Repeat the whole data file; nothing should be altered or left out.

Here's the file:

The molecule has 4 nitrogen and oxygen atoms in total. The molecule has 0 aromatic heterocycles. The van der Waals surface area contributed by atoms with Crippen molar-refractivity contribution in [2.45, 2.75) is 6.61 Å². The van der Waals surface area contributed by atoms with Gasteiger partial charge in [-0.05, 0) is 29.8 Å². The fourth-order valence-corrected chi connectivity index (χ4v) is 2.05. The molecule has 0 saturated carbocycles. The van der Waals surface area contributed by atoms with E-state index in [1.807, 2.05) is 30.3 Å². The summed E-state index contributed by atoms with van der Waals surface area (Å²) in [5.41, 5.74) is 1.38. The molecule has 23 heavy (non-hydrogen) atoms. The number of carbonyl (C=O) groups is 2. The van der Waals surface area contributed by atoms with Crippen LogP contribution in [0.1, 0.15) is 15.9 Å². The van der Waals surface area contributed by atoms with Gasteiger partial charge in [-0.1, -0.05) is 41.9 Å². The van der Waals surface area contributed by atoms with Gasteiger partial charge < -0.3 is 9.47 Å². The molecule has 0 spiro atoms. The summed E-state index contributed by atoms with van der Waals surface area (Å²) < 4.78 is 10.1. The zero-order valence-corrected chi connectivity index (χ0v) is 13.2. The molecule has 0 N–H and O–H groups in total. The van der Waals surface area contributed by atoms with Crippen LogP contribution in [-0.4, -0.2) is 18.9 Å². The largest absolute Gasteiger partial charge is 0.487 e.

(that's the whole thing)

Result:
The molecule has 4 nitrogen and oxygen atoms in total. The molecule has 0 aromatic heterocycles. The van der Waals surface area contributed by atoms with Crippen molar-refractivity contribution in [2.45, 2.75) is 6.61 Å². The van der Waals surface area contributed by atoms with Gasteiger partial charge in [-0.05, 0) is 29.8 Å². The fourth-order valence-corrected chi connectivity index (χ4v) is 2.05. The molecule has 0 saturated carbocycles. The van der Waals surface area contributed by atoms with E-state index in [1.807, 2.05) is 30.3 Å². The summed E-state index contributed by atoms with van der Waals surface area (Å²) in [5.41, 5.74) is 1.38. The molecule has 23 heavy (non-hydrogen) atoms. The number of carbonyl (C=O) groups is 2. The van der Waals surface area contributed by atoms with Crippen LogP contribution in [0.1, 0.15) is 15.9 Å². The van der Waals surface area contributed by atoms with Gasteiger partial charge in [-0.1, -0.05) is 41.9 Å². The van der Waals surface area contributed by atoms with Gasteiger partial charge < -0.3 is 9.47 Å². The molecule has 0 spiro atoms. The summed E-state index contributed by atoms with van der Waals surface area (Å²) < 4.78 is 10.1. The zero-order valence-corrected chi connectivity index (χ0v) is 13.2. The molecule has 0 N–H and O–H groups in total. The van der Waals surface area contributed by atoms with Crippen LogP contribution in [-0.4, -0.2) is 18.9 Å². The largest absolute Gasteiger partial charge is 0.487 e.